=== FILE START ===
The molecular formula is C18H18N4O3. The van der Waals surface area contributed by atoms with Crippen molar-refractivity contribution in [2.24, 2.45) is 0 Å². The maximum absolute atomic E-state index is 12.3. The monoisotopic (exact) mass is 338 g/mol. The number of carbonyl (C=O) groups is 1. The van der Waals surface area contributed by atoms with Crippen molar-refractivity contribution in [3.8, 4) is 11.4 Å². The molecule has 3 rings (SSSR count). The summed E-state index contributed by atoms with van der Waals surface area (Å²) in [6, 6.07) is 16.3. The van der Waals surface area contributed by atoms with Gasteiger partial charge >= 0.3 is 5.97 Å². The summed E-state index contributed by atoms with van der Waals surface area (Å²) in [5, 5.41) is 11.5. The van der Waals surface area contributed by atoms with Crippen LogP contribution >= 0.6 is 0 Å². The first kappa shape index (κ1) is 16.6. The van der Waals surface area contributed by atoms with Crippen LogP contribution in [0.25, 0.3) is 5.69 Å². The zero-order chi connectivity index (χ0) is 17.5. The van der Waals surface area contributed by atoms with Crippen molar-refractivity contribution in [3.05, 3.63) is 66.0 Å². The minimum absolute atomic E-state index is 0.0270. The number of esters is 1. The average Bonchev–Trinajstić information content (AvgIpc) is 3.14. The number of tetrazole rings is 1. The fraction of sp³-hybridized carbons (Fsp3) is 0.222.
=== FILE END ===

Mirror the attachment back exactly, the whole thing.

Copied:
The molecular formula is C18H18N4O3. The van der Waals surface area contributed by atoms with Crippen molar-refractivity contribution in [2.24, 2.45) is 0 Å². The maximum absolute atomic E-state index is 12.3. The monoisotopic (exact) mass is 338 g/mol. The number of carbonyl (C=O) groups is 1. The van der Waals surface area contributed by atoms with Crippen molar-refractivity contribution in [3.8, 4) is 11.4 Å². The molecule has 3 rings (SSSR count). The summed E-state index contributed by atoms with van der Waals surface area (Å²) in [6, 6.07) is 16.3. The van der Waals surface area contributed by atoms with Gasteiger partial charge >= 0.3 is 5.97 Å². The summed E-state index contributed by atoms with van der Waals surface area (Å²) in [5, 5.41) is 11.5. The van der Waals surface area contributed by atoms with Crippen LogP contribution >= 0.6 is 0 Å². The first kappa shape index (κ1) is 16.6. The van der Waals surface area contributed by atoms with Crippen LogP contribution in [0.25, 0.3) is 5.69 Å². The zero-order chi connectivity index (χ0) is 17.5. The van der Waals surface area contributed by atoms with Crippen molar-refractivity contribution in [3.05, 3.63) is 66.0 Å². The minimum absolute atomic E-state index is 0.0270. The number of esters is 1. The average Bonchev–Trinajstić information content (AvgIpc) is 3.14. The number of tetrazole rings is 1. The fraction of sp³-hybridized carbons (Fsp3) is 0.222.